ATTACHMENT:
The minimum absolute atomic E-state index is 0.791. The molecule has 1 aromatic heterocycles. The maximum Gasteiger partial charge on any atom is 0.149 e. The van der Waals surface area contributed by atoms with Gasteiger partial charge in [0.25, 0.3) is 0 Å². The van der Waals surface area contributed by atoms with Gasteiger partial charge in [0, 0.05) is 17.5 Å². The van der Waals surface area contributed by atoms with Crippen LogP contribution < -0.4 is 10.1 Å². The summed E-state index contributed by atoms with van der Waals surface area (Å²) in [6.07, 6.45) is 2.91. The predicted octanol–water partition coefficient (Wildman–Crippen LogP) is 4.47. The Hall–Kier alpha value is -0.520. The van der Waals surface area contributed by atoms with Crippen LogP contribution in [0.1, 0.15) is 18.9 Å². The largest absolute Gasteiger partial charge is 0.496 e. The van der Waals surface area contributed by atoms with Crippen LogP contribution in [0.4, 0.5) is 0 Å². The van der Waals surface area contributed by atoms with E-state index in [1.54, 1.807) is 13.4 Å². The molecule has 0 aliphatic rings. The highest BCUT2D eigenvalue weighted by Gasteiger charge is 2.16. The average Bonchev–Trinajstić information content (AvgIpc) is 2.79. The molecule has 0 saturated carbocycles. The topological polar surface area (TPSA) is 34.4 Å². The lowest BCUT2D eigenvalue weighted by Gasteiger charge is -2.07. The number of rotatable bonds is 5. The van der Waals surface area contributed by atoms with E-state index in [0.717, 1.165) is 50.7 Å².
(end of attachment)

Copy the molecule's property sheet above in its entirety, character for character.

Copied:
The minimum absolute atomic E-state index is 0.791. The molecule has 1 aromatic heterocycles. The maximum Gasteiger partial charge on any atom is 0.149 e. The van der Waals surface area contributed by atoms with Gasteiger partial charge in [0.25, 0.3) is 0 Å². The van der Waals surface area contributed by atoms with Gasteiger partial charge in [0, 0.05) is 17.5 Å². The van der Waals surface area contributed by atoms with Crippen LogP contribution < -0.4 is 10.1 Å². The summed E-state index contributed by atoms with van der Waals surface area (Å²) in [6.07, 6.45) is 2.91. The predicted octanol–water partition coefficient (Wildman–Crippen LogP) is 4.47. The Hall–Kier alpha value is -0.520. The van der Waals surface area contributed by atoms with Crippen LogP contribution in [0.1, 0.15) is 18.9 Å². The largest absolute Gasteiger partial charge is 0.496 e. The van der Waals surface area contributed by atoms with Crippen LogP contribution in [0.4, 0.5) is 0 Å². The van der Waals surface area contributed by atoms with E-state index in [1.54, 1.807) is 13.4 Å². The molecule has 0 aliphatic rings. The highest BCUT2D eigenvalue weighted by Gasteiger charge is 2.16. The average Bonchev–Trinajstić information content (AvgIpc) is 2.79. The molecule has 0 saturated carbocycles. The topological polar surface area (TPSA) is 34.4 Å². The lowest BCUT2D eigenvalue weighted by Gasteiger charge is -2.07. The number of rotatable bonds is 5. The van der Waals surface area contributed by atoms with E-state index in [0.717, 1.165) is 50.7 Å².